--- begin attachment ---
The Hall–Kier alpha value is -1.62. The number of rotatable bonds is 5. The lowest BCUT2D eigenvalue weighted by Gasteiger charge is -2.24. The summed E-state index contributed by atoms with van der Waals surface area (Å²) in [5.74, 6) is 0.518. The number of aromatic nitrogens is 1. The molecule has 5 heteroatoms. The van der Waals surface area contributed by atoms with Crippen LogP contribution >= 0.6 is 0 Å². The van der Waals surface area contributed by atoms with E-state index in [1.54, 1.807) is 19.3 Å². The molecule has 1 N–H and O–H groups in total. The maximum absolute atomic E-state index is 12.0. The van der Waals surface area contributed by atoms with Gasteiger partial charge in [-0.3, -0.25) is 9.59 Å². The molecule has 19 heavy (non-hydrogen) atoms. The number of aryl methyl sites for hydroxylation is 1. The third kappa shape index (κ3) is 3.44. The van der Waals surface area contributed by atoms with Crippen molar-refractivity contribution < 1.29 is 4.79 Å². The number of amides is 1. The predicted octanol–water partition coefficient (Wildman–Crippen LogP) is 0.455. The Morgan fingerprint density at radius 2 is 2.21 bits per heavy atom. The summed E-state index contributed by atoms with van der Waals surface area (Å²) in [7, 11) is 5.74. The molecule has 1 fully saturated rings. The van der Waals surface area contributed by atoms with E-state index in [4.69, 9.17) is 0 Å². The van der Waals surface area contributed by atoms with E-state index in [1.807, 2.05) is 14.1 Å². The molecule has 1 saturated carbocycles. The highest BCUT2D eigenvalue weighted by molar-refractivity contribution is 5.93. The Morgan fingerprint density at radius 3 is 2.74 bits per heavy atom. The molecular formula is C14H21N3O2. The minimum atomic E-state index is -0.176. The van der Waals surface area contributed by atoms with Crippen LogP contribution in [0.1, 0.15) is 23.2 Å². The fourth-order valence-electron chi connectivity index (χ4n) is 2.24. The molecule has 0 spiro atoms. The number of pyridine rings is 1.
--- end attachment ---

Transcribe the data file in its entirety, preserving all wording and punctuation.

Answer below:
The Hall–Kier alpha value is -1.62. The number of rotatable bonds is 5. The lowest BCUT2D eigenvalue weighted by Gasteiger charge is -2.24. The summed E-state index contributed by atoms with van der Waals surface area (Å²) in [5.74, 6) is 0.518. The number of aromatic nitrogens is 1. The molecule has 5 heteroatoms. The van der Waals surface area contributed by atoms with Crippen LogP contribution >= 0.6 is 0 Å². The van der Waals surface area contributed by atoms with E-state index in [1.54, 1.807) is 19.3 Å². The molecule has 1 N–H and O–H groups in total. The maximum absolute atomic E-state index is 12.0. The van der Waals surface area contributed by atoms with Gasteiger partial charge in [-0.3, -0.25) is 9.59 Å². The molecule has 19 heavy (non-hydrogen) atoms. The number of aryl methyl sites for hydroxylation is 1. The third kappa shape index (κ3) is 3.44. The van der Waals surface area contributed by atoms with Crippen molar-refractivity contribution < 1.29 is 4.79 Å². The number of amides is 1. The predicted octanol–water partition coefficient (Wildman–Crippen LogP) is 0.455. The Morgan fingerprint density at radius 2 is 2.21 bits per heavy atom. The summed E-state index contributed by atoms with van der Waals surface area (Å²) in [7, 11) is 5.74. The molecule has 1 fully saturated rings. The van der Waals surface area contributed by atoms with E-state index in [4.69, 9.17) is 0 Å². The van der Waals surface area contributed by atoms with E-state index in [1.807, 2.05) is 14.1 Å². The molecule has 1 saturated carbocycles. The highest BCUT2D eigenvalue weighted by molar-refractivity contribution is 5.93. The Morgan fingerprint density at radius 3 is 2.74 bits per heavy atom. The molecular formula is C14H21N3O2. The minimum atomic E-state index is -0.176. The van der Waals surface area contributed by atoms with Crippen LogP contribution in [0.1, 0.15) is 23.2 Å². The fourth-order valence-electron chi connectivity index (χ4n) is 2.24. The molecule has 0 spiro atoms. The number of pyridine rings is 1.